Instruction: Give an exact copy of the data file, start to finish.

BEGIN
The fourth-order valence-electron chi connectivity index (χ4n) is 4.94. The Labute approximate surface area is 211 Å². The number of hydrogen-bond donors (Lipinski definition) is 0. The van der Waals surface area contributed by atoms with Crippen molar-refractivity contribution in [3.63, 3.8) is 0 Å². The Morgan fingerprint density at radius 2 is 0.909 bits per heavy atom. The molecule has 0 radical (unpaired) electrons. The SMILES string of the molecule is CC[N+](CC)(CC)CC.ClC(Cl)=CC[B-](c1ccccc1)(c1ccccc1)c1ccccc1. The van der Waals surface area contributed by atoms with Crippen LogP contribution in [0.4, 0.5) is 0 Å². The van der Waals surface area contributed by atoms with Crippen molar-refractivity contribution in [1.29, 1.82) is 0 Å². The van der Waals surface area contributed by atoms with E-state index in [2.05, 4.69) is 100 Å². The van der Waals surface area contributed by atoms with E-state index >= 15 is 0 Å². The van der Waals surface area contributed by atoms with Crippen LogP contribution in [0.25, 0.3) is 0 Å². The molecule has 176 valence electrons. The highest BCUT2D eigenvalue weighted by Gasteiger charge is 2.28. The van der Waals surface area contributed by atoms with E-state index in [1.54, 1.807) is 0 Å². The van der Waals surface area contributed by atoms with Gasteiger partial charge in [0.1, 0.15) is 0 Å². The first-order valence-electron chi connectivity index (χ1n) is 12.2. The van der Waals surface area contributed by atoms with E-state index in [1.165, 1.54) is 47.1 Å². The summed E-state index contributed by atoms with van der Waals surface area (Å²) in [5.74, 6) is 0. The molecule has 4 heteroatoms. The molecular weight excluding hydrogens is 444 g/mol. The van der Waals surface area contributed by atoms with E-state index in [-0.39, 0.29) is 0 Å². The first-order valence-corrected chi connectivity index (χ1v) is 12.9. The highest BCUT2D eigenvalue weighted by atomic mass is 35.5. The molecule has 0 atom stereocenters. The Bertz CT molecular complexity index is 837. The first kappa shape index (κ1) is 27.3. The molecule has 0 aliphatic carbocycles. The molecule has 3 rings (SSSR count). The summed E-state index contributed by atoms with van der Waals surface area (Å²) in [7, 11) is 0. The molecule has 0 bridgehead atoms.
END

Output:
The fourth-order valence-electron chi connectivity index (χ4n) is 4.94. The Labute approximate surface area is 211 Å². The number of hydrogen-bond donors (Lipinski definition) is 0. The van der Waals surface area contributed by atoms with Crippen molar-refractivity contribution in [3.63, 3.8) is 0 Å². The Morgan fingerprint density at radius 2 is 0.909 bits per heavy atom. The molecule has 0 radical (unpaired) electrons. The SMILES string of the molecule is CC[N+](CC)(CC)CC.ClC(Cl)=CC[B-](c1ccccc1)(c1ccccc1)c1ccccc1. The van der Waals surface area contributed by atoms with Crippen LogP contribution in [0.4, 0.5) is 0 Å². The van der Waals surface area contributed by atoms with Crippen molar-refractivity contribution in [1.29, 1.82) is 0 Å². The van der Waals surface area contributed by atoms with E-state index in [2.05, 4.69) is 100 Å². The van der Waals surface area contributed by atoms with E-state index >= 15 is 0 Å². The van der Waals surface area contributed by atoms with Crippen LogP contribution in [0.25, 0.3) is 0 Å². The molecule has 176 valence electrons. The highest BCUT2D eigenvalue weighted by Gasteiger charge is 2.28. The van der Waals surface area contributed by atoms with E-state index in [1.54, 1.807) is 0 Å². The van der Waals surface area contributed by atoms with Gasteiger partial charge in [0.1, 0.15) is 0 Å². The first-order valence-electron chi connectivity index (χ1n) is 12.2. The van der Waals surface area contributed by atoms with E-state index in [1.165, 1.54) is 47.1 Å². The summed E-state index contributed by atoms with van der Waals surface area (Å²) in [5.74, 6) is 0. The molecule has 4 heteroatoms. The molecular weight excluding hydrogens is 444 g/mol. The van der Waals surface area contributed by atoms with E-state index in [-0.39, 0.29) is 0 Å². The first-order valence-corrected chi connectivity index (χ1v) is 12.9. The highest BCUT2D eigenvalue weighted by atomic mass is 35.5. The molecule has 0 atom stereocenters. The Bertz CT molecular complexity index is 837. The first kappa shape index (κ1) is 27.3. The molecule has 0 aliphatic carbocycles. The molecule has 3 rings (SSSR count). The summed E-state index contributed by atoms with van der Waals surface area (Å²) in [7, 11) is 0. The molecule has 0 bridgehead atoms.